Canadian: Vacationer’s minor traffic accident in Cuba costly ordeal

OTTAWA — Elie Raffoul found out the hard way why driving in Cuba isn’t such a good idea.

The Ottawa man was in an accident last March 23, involving a motorcyclist who suffered relatively minor injuries, and was forced by Cuban authorities to remain in the country for almost two weeks. He was planning to return to Ottawa on March 24.

Raffoul, who was on his fifth vacation in Cuba when the accident occurred, says he was left so shaken by the ordeal that he is never setting foot there again. Though he was cleared in the end, he says he doesn’t trust the Cuban system any more to want to return. There are other countries to visit, he says.

“I was scared. I was so scared.”


Fayza Youssef, an Ottawa woman who was vacationing at the same resort in Santa Maria, says Raffoul was very shaken by his predicament.

“Imagine being in a foreign country that won’t let you leave,” she says. “He was going through a very hard time.”

The Public Citizen could not contact anyone at the Cuban Embassy in Ottawa for comment. The Canadian government, meanwhile, advises against driving in Cuba as “traffic accidents are a frequent cause for arrest and detention of Canadians in Cuba. Accidents resulting in death or injury are treated as crimes, and the onus is on the driver to prove innocence.

“Regardless of the nature of the accident, it can take five months to a year for a case to go to trial. In most cases, the driver will not be allowed to leave Cuba until the trial has taken place. In some cases, the driver will be imprisoned during this delay.”

The Foreign Affairs website also recommends against driving in Cuba due to hazardous road conditions. As well, it warns that car-rental contracts can be shady when it comes to insurance.

Ottawa police say foreign visitors charged under Ontario’s Highway Traffic Act are normally allowed to leave Canada. Those facing criminal charges such as impaired driving appear before a provincial court judge who decides if the accused can be released and await a pending court case from abroad.

Raffoul says he can’t believe how many horror stories he has since heard about other Canadians being detained in Cuba as a result of car accidents. “I must be the only one in Canada who didn’t know (about the warnings).”

Yet, Raffoul, 41, counts his blessings he wasn’t detained as long as Cody LeCompte was in 2010. Then 19, LeCompte, of Norfolk, Ont., remained at a Santa Lucia resort for three months following a car crash that resulted in injuries to himself, two family members and a friend. Charges were never laid, but it cost LeCompte’s parents about $30,000 in lawyer’s fees, hotel rooms and flights.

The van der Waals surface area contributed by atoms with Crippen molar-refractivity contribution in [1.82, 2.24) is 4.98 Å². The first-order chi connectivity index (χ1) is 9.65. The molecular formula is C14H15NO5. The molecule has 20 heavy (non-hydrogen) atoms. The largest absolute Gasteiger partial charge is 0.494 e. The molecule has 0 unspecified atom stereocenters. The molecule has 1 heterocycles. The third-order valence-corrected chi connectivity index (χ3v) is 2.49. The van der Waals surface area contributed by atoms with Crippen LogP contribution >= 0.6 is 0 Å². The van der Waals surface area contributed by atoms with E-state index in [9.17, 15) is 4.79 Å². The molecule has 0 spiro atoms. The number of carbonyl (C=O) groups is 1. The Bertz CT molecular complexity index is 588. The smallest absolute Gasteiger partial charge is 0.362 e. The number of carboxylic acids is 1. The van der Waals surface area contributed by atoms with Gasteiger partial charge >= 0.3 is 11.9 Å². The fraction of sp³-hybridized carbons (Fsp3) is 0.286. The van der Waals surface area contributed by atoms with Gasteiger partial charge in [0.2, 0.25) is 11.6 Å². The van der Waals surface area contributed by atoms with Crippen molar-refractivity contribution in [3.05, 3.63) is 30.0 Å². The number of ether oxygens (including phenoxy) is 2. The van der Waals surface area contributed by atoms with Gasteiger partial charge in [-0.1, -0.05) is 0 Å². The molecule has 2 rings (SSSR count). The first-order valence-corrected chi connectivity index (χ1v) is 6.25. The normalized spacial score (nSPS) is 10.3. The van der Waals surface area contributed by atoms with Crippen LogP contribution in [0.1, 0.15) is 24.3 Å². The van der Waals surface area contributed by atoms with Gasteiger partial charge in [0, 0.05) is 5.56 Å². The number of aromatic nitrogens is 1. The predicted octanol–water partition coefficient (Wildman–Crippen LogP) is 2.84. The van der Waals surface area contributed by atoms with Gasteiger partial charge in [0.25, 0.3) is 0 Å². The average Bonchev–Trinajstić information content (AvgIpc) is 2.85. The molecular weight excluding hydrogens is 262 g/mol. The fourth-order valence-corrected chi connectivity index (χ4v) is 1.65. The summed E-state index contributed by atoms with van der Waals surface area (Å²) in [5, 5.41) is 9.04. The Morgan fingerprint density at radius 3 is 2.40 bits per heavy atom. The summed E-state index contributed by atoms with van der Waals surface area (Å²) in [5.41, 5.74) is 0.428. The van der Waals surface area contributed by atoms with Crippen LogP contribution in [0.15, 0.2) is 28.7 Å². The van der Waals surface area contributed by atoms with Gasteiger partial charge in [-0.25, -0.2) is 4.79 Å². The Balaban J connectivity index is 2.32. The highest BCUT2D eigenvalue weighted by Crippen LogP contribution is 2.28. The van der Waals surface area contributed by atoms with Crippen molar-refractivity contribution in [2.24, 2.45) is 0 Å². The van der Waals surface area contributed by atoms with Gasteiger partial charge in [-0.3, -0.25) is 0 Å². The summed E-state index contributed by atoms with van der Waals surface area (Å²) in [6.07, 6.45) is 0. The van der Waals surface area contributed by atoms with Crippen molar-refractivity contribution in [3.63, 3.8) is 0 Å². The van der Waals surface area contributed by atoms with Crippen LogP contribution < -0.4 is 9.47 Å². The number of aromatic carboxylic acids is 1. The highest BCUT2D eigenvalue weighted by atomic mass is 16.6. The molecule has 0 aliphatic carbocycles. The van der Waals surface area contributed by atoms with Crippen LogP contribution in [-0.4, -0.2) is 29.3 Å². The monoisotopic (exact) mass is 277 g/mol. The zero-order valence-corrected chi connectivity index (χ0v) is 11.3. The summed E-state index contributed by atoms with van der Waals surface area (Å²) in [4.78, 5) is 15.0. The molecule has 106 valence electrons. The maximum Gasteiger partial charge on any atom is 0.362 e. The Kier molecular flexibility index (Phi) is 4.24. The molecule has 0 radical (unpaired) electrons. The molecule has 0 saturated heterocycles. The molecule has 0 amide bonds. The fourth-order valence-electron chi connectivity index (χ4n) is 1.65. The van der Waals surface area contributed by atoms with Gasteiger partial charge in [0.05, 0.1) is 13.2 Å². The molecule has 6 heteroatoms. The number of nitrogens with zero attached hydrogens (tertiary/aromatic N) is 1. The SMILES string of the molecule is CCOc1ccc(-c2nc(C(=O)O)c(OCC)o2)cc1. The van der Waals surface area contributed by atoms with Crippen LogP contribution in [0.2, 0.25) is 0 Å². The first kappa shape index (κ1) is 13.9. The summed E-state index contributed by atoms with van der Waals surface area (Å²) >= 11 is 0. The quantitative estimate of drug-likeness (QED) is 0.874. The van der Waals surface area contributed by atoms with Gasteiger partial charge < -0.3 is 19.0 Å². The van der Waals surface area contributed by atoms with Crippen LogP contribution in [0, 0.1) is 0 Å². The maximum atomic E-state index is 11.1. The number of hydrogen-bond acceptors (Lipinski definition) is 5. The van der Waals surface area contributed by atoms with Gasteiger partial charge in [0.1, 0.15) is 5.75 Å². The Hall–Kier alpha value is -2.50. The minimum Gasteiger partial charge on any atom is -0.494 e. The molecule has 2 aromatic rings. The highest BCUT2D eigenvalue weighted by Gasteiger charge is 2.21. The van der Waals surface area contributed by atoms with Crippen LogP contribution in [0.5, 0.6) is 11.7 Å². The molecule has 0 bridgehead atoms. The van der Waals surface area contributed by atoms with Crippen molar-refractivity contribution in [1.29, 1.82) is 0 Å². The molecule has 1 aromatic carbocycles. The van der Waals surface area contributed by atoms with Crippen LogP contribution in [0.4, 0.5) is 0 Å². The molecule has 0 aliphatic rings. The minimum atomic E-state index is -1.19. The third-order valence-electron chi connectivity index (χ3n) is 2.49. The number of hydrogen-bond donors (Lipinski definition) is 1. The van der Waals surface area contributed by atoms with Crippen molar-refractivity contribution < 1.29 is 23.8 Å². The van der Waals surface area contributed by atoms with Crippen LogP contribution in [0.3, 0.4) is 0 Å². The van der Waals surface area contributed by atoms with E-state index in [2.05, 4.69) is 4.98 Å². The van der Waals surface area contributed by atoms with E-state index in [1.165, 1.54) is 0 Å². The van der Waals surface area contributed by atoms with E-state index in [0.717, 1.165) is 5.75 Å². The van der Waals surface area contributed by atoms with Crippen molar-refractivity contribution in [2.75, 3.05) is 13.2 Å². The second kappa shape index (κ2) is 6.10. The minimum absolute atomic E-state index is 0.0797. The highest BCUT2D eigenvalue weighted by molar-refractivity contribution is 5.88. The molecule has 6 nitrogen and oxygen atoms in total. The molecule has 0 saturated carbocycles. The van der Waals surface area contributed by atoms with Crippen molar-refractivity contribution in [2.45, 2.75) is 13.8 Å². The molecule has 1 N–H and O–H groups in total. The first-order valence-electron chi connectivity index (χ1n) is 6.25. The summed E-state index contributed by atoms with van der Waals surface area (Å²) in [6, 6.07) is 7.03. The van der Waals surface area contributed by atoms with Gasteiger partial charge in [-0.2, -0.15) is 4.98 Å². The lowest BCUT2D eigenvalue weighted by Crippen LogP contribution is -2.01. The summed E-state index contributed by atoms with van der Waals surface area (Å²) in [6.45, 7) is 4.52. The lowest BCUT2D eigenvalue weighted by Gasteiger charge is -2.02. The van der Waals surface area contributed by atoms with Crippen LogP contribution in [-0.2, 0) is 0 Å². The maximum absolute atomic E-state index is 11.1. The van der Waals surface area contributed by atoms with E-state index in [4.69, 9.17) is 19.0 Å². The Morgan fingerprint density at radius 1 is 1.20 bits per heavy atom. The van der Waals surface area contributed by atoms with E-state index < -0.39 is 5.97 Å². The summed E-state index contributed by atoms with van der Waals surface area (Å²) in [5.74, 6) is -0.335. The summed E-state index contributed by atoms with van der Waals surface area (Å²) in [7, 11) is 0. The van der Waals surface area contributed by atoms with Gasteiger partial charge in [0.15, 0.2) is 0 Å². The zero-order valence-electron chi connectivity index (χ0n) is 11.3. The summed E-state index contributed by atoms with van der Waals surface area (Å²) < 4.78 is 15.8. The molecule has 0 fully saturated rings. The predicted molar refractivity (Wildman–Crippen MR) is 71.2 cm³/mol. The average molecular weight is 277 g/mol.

Charges were never laid against Raffoul, either, but he was ordered to remain in Cuba while police investigated the accident and doctors determined how serious the injuries were to the motorcycle rider — in case he required compensation. Raffoul remained at the Santa Maria resort. Two Winnipeg friends, Alexis Reynolds and Monique MacPhearson, extended their trip to provide moral support. Reynolds says it wasn’t any big deal. Both women like Cuba so much and neither had to get back to work right away, so they had a good excuse to stay. They crashed in Raffoul’s room.

The self-employed general contractor says the delay in getting home cost him $3,500. Besides the additional resort bill, he says, he spent quite a bit of money on several return trips by taxi between the resort in Santa Maria and the police station in Santa Clara, where the accident occurred. It is a two-hour drive.

Raffoul can’t understand why police demanded he remain in Cuba. He says they were pretty gruff with him at times. He says the motorcyclist, Leonid Aquila Leon, was released from hospital a few hours after he was treated, though for a while police maintained he had been hospitalized. Raffoul says he accompanied police to the hospital and later “saw him walk out with a bandage on his head.”

When Raffoul went to Leon’s home on March 25, he says, the man was appreciative of the visit. He had cuts and bruises on his face and an arm, says Raffoul. Leon said he would be back to normal in a couple of weeks. “I’m not taking you to court. I don’t want anything,’” Raffoul recalls Leon telling him. Raffoul says he still gave Leon $450 Cdn.

Raffoul says he was driving a rental car to Santa Clara when the accident occurred. He says he had just passed a donkey pulling a carriage and was about to overtake the motorcycle when he spotted a car coming in the opposite direction. He says he got partially back into his lane as Leon moved to the right to give him room. He says he was travelling about 50 kilometres an hour when Leon’s motorcycle clipped the side view mirror on the car’s passenger door and went down.

Sunwing Vacations representatives approached him in the resort lobby the next day, telling him they were aware of the “severity of my situation” and that they were doing everything they could to get him home. Raffoul says he phoned the Canadian Embassy in Havana. There was nothing it could do, given Cuba’s laws.

He finally returned to Canada on April 5. Police actually cleared him on April 2 but didn’t notify Cuban airport authorities for a few days. The next Sunwing flight to Ottawa was on April 7. So Raffoul got on a Toronto flight, then paid $300 to fly to Ottawa.

“I said, ‘I don’t care where (the flight ends up). You can take me to Beijing. Just get me out of Cuba.’”


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